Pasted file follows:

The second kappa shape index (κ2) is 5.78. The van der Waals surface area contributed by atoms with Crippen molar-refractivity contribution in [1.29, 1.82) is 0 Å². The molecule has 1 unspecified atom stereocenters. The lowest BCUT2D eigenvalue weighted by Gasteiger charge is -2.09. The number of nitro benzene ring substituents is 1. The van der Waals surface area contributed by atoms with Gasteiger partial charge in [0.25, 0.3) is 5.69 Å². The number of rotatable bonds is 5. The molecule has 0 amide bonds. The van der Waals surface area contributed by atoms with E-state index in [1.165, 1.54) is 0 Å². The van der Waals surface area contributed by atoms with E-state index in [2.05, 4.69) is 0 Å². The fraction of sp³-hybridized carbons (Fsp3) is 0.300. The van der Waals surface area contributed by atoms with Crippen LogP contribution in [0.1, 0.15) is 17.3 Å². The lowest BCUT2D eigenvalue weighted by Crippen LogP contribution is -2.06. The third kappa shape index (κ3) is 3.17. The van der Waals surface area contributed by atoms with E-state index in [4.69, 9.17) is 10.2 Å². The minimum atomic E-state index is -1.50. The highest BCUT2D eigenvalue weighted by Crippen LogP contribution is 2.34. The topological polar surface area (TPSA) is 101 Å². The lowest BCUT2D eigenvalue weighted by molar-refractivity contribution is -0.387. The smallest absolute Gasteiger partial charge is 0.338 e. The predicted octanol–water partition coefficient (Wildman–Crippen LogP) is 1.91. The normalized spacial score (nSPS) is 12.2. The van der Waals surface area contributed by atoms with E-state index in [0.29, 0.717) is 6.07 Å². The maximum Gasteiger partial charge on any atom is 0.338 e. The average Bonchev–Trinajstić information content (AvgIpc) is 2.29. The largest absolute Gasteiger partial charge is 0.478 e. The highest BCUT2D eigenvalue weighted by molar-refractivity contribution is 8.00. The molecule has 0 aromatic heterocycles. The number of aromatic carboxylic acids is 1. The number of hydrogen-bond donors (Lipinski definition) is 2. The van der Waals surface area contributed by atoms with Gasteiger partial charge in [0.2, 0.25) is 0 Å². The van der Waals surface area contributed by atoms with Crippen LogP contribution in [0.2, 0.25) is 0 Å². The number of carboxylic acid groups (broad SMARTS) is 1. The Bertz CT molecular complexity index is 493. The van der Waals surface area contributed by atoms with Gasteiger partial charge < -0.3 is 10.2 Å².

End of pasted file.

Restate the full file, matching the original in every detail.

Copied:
The second kappa shape index (κ2) is 5.78. The van der Waals surface area contributed by atoms with Crippen molar-refractivity contribution in [1.29, 1.82) is 0 Å². The molecule has 1 unspecified atom stereocenters. The lowest BCUT2D eigenvalue weighted by Gasteiger charge is -2.09. The number of nitro benzene ring substituents is 1. The van der Waals surface area contributed by atoms with Gasteiger partial charge in [0.25, 0.3) is 5.69 Å². The number of rotatable bonds is 5. The molecule has 0 amide bonds. The van der Waals surface area contributed by atoms with E-state index in [1.165, 1.54) is 0 Å². The van der Waals surface area contributed by atoms with E-state index in [2.05, 4.69) is 0 Å². The fraction of sp³-hybridized carbons (Fsp3) is 0.300. The van der Waals surface area contributed by atoms with Crippen LogP contribution in [0.1, 0.15) is 17.3 Å². The lowest BCUT2D eigenvalue weighted by Crippen LogP contribution is -2.06. The third kappa shape index (κ3) is 3.17. The van der Waals surface area contributed by atoms with E-state index in [4.69, 9.17) is 10.2 Å². The minimum atomic E-state index is -1.50. The highest BCUT2D eigenvalue weighted by Crippen LogP contribution is 2.34. The topological polar surface area (TPSA) is 101 Å². The lowest BCUT2D eigenvalue weighted by molar-refractivity contribution is -0.387. The smallest absolute Gasteiger partial charge is 0.338 e. The predicted octanol–water partition coefficient (Wildman–Crippen LogP) is 1.91. The normalized spacial score (nSPS) is 12.2. The van der Waals surface area contributed by atoms with E-state index in [0.29, 0.717) is 6.07 Å². The maximum Gasteiger partial charge on any atom is 0.338 e. The average Bonchev–Trinajstić information content (AvgIpc) is 2.29. The largest absolute Gasteiger partial charge is 0.478 e. The highest BCUT2D eigenvalue weighted by molar-refractivity contribution is 8.00. The molecule has 0 aromatic heterocycles. The number of aromatic carboxylic acids is 1. The number of hydrogen-bond donors (Lipinski definition) is 2. The van der Waals surface area contributed by atoms with Gasteiger partial charge in [0.2, 0.25) is 0 Å². The van der Waals surface area contributed by atoms with Crippen LogP contribution in [0.2, 0.25) is 0 Å². The number of carboxylic acid groups (broad SMARTS) is 1. The Bertz CT molecular complexity index is 493. The van der Waals surface area contributed by atoms with Gasteiger partial charge < -0.3 is 10.2 Å².